Sailing the British Empire : The Voyages of The Clarence, 1858-73

After Landing

      After nearly four months aboard the Clarence, the 18th Hussars finally disembarked at Madras. One can speculate that they were touched with anxiety and nervousness upon their arrival in this foreign country that had been such trouble for their fellow servicemen just seven years prior. They had likely read or heard some of the thousands of accounts that were published after the Mutiny, decrying the savagery of the Indians or the hostile climate of the subcontinent. This sinister tone would be in the back of their minds as they stepped ashore.

Follow the map to see what the Hussars did after disembarking the Clarence

      The barracks occupied by the Hussars in Secunderabad were a notorious breeding ground for disease. Years before, they had been condemned back in 1852 after a particularly nasty outbreak of dysentery. However, they were reopened after the Mutiny for the use of British units. After six years Secunderabad, the 18th Hussars had run up some troubling health statistics.
      The above table shows how hard the 18th Hussars and the units that preceded them at the Secunderabad barracks were hit by disease and virus. If the table contained a row for the year 1871, it would show a significant increase in the number of admissions and deaths from cholera. For more on cholera in the 19th century, take a look here. These numbers would confirm the worries about India's reputation for death and disease that the Hussars might have had from hearing rumors during the Mutiny. While the living conditions were unarguably bad, the poor health numbers of the 18th Hussars may also be attributed to their drinking habits. Alcohol consumption was a good starting point for many health-related issues in 19th-century military camps, and as you will see later, the 18th Hussars had a particular talent for consuming booze.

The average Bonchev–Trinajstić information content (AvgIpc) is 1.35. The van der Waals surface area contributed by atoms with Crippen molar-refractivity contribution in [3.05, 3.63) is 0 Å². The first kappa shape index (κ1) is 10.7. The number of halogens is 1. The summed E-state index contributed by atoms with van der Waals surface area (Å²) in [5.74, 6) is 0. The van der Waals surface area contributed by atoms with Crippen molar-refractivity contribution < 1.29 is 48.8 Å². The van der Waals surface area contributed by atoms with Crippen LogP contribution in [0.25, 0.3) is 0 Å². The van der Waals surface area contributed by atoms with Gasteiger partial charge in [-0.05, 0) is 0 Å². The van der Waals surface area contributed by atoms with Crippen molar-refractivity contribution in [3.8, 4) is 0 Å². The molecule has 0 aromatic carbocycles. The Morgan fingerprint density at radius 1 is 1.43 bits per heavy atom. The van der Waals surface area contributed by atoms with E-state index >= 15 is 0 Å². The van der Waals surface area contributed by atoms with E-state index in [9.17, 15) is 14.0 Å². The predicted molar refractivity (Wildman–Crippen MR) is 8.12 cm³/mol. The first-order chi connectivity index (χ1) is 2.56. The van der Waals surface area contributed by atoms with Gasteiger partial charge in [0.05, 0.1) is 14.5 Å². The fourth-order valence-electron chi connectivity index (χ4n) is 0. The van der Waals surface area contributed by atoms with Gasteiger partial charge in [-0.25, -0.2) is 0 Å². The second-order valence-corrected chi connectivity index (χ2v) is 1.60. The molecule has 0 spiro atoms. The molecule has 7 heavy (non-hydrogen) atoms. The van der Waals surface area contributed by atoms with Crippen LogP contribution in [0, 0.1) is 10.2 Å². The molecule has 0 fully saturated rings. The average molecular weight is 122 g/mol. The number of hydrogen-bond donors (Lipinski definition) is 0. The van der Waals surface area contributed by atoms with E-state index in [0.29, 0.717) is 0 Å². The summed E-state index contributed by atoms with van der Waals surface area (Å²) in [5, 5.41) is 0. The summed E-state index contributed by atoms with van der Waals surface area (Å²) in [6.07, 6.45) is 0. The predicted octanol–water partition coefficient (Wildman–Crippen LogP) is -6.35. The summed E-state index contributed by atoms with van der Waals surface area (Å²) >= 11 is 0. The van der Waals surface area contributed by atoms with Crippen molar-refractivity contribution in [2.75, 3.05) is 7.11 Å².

Some of the Hussars didn't stay long enough to see the tragedies brought by cholera. Others lived through it, and a few even remained in India for years to come.
      You might notice that an incredibly high number left between their fifth and sixth years in India. That year was 1871, the year of their cholera epidemic. Some of the Hussars were fortunate enough to consciously leave India, while the unfortunate ones were not lucky enough to remain in this world.

1. Malet, Harold Esdaile. Historical  Records of the Eighteenth Hussars. London: W. Clowes, 1869. Print.
2."An Editor in Trouble: Grounds of Commitment." The Times of India [New Delhi] 10 Oct. 1865: n. pag. Print.
Cornish, W. R. An Inquiry into the Circumstances Attending an Outbreak of Cholera in H.M.'s 18th Hussars at Secunderabad in the Month of May 1871. Madras: Printed by H. Morgan, at the Government, 1871. Print.

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